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    It seems that they are the closest to Slavs regarding habits, folklore and mythology. How are they regarded in each Slavic country?

    I think Lithuanians and Poles have a lot in common due to their centuries of Commonwealth, but Latvians, though Central European and not quite Nordic as Estonia, seem to convey a different impression than its neighboring countries. A unique Central European country, maybe, with a mix of Nordic and Central Europeans traditions.

    Anyway, what are your opinions regarding anything about them? (Food, habits, folklore, mentality…)




    Latvians were a part of the Polish-Lithuanian Commonwealth too. And they’re less mad about it than Lithuanians are.



    If Latvia and Lithuania are Central European then the British Isles are in North America 




    Now they are considered to belong to Northern Europe, but Lithuania, due to their longtime Commonwealth with Poland, was more correctly placed in Central Europe, even more concerning religion, culture and habits.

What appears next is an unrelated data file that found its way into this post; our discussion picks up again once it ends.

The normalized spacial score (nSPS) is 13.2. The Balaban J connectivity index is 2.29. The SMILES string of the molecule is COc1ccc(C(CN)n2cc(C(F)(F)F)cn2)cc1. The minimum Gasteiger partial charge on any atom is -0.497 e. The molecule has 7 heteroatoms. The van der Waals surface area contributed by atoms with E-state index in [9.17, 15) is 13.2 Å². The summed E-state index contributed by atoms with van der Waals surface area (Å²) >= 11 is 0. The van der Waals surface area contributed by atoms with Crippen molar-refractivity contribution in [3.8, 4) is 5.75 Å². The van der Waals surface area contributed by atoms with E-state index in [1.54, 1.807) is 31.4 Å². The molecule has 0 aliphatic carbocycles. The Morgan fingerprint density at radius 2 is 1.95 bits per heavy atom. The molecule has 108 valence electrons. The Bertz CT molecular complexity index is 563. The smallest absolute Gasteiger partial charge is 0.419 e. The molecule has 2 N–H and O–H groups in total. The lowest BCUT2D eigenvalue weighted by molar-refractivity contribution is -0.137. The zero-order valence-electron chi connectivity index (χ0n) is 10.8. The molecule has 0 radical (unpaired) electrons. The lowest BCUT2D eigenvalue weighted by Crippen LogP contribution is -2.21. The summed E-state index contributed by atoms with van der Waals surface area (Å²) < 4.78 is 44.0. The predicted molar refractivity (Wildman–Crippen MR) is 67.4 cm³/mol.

Latvia is somewhere in between (as it always is). It has got some Nordic traits mixed with some Central European commonalities.

    In fact, I was using those terms as in refering to culture, and not really the modern conventions of location.



    Only eastern Latvia (Latgale) were part of Polish-Lithuanian commonwealth for a short period of time.

    Lithuania today is not the same as Lithuania back in the days.

    Today, Lithuanians and Belarusians care about Lithuanian heritage more than Poles, Latvians engaged in endless fights  proving each other who were more Lithuanians in historic context.

    The Grand Duchy of Lithuania (mostly present day eastern & central Lithuania (Aukstaitia) and Belarus) existed between 1250-1795. Eastern Latvia, north Ukraine were also part of the Grand Duchy for a short period of time.

    Polish-Lithuanian Commonwealth existed between 1569-1795 – for 226 years only. Neither Lithuanians nor Belarusians are fond of that union. The union was necessary to resist Muscovite western expansion.

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